4. Incentives! Reduced monthly lease payments
    Lease sellers often will offer a cash incentive to take over a lease. A cash incentive can be 1, 2 and even 3 months of lease payments. Not only does this benefit the person taking over the lease by applying these cash incentives against the ongoing monthly lease payments, but it also offers the Seller a means to accelerate an exist from a lease. Its an upfront cost to the Seller, but far more beneficial than paying out the next 12, 24 or 36 remaining monthly lease payments. Lease payments are typically lower than purchase payments because you aren’t building equity in the car. Typically, the longer the lease term, the lower the monthly payments. The payments could be even lower if the original lessee traded in a car or made a down payment at the beginning of the lease term.

Disadvantages of a lease takeover 

Lower car lease payments and the flexibility of a short-term car lease is among the most advantageous reason for taking over a lease, but before you assume a lease, you need to be aware of the red flags of lease takeovers.

  1. Mileage and extra costs
    Most leases are limited to est 12,000 miles per year and charge a fee of 10 to +20 cents for every mile over the limit when you return the car. If you take over an auto lease after one or two years, be aware of the odometer reading and remaining mileage till the end of the lease, otherwise you could get dinged with extra costs upon returning the lease at the end of the lease term. Alternatively if there is higher than average mileage, negotiate a cash incentive to take over a lease that has excessive mileage.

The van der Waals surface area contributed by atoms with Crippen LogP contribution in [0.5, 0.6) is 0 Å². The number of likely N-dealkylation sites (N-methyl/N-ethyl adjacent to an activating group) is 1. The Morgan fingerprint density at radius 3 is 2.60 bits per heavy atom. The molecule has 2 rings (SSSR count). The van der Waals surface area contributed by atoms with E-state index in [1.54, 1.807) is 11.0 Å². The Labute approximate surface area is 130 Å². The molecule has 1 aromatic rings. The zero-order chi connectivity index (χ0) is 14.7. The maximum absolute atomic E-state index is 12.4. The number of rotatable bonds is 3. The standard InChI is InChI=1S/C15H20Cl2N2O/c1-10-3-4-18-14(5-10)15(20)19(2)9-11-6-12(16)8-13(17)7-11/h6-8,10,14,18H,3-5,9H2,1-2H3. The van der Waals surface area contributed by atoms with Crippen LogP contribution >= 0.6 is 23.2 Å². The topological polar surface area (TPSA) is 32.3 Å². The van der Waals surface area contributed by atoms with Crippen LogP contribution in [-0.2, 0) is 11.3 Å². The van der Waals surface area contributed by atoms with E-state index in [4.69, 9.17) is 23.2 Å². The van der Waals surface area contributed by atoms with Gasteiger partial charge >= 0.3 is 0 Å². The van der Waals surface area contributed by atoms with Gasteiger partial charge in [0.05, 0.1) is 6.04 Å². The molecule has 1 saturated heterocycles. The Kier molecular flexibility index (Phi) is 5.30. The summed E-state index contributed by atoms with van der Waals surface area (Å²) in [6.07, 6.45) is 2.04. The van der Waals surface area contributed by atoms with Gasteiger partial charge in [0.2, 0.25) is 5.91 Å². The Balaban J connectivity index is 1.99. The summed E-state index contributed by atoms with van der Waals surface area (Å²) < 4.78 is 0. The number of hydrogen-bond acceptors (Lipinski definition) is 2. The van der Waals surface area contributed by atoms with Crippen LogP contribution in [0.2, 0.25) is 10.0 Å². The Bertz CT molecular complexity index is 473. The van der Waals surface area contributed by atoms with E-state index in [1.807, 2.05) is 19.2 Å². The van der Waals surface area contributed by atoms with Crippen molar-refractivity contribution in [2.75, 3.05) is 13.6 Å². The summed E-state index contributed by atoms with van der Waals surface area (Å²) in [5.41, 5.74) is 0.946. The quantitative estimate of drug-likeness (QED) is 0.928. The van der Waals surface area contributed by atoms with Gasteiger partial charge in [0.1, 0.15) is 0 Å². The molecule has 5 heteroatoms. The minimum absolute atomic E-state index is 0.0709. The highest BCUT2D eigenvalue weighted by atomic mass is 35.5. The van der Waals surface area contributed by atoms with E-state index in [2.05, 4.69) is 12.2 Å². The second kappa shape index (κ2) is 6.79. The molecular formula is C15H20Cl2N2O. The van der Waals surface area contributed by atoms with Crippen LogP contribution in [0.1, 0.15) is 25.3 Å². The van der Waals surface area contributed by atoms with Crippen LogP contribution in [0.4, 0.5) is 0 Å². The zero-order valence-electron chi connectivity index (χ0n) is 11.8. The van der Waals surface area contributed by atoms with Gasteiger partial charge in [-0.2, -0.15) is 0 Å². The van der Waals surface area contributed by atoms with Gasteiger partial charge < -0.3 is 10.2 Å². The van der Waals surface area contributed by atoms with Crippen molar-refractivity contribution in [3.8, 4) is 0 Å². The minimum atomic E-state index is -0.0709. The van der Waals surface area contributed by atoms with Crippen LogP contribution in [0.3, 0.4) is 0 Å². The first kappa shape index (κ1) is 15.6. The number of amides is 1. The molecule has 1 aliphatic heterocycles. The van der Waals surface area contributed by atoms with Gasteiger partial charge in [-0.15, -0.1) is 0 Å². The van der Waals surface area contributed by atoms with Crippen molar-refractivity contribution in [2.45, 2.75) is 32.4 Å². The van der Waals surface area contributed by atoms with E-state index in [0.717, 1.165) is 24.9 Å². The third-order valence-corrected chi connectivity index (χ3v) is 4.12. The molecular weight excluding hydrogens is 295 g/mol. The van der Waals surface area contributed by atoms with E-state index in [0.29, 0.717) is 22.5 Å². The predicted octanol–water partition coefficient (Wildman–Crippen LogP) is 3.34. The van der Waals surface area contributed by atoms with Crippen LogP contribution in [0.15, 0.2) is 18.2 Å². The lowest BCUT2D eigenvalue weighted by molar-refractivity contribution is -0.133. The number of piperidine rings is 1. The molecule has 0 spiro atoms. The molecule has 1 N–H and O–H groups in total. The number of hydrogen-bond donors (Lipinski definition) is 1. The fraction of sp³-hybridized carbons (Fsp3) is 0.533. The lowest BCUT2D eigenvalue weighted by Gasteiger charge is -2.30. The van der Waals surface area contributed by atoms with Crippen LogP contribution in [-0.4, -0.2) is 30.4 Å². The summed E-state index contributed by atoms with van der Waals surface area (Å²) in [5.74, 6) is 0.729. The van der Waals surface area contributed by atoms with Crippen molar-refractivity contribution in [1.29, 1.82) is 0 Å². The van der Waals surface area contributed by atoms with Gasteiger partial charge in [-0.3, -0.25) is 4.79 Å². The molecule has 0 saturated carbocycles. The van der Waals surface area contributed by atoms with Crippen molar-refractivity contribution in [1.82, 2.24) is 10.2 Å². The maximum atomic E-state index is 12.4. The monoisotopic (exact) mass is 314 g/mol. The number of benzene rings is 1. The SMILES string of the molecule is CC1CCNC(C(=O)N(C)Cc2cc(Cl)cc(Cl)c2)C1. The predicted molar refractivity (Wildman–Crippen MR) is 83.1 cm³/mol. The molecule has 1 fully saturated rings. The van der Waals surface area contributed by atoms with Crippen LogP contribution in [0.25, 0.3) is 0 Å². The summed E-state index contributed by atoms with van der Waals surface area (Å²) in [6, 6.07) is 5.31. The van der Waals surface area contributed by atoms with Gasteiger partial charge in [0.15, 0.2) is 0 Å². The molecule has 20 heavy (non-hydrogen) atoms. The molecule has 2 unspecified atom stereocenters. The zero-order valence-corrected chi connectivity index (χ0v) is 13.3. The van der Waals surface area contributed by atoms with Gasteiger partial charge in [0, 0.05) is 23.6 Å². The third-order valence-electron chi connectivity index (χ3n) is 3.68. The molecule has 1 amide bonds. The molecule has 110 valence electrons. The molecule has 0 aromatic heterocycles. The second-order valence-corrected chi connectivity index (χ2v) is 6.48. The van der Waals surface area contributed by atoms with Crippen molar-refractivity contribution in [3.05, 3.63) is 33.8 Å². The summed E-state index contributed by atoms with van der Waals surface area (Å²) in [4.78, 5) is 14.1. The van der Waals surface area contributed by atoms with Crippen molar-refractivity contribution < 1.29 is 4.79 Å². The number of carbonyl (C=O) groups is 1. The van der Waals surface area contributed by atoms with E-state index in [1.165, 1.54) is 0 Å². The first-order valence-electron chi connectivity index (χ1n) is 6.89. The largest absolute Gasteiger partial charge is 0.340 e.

2. Vehicle condition. Wear & tear
    Auto leases must be returned at the end of the lease in good condition. Normal wear and tear is expected, but beyond this you will be accountable for body damage or problems under the hood. Mechanical issues of a leased car are usually covered under a warranty, but be sure to have a reputable auto mechanic check out the car before you take over the lease.
    You should ask ask for any and all records to get a full picture on the maintenance upkeep and any warranty repairs to preserve the warranty. It’s recommended to pay for a vehicle history report from CarFax.com or AutoCheck.com to find out if the car was in an accident.

So how do I take over a car lease? 

Let me assume you’ve found a lease to takeover from an online lease marketplace as AutoLeaseBreakers.com. You’ve connected with the Seller and made the decision to assume a lease. Now you should be prepared to negotiate with the lessee and to have your credit checked by the financing company. The lease transfer process is mostly a paperwork process the leasing company can help facilitate, but you should be aware the Buyer will require a credit check to ensure he or she can cover the financial obligations to the end of the lease term.

The original lessor will want to absolve all liability of the lease, so the new agreement for the lease takeover will be directly between you and the lease company. In about 20% of lease companies, there can still be some ties back to the original lessor, so be sure to ask and check if you’re getting out of the lease if there are any contractual obligations remaining, or you’re clean and clear of the lease.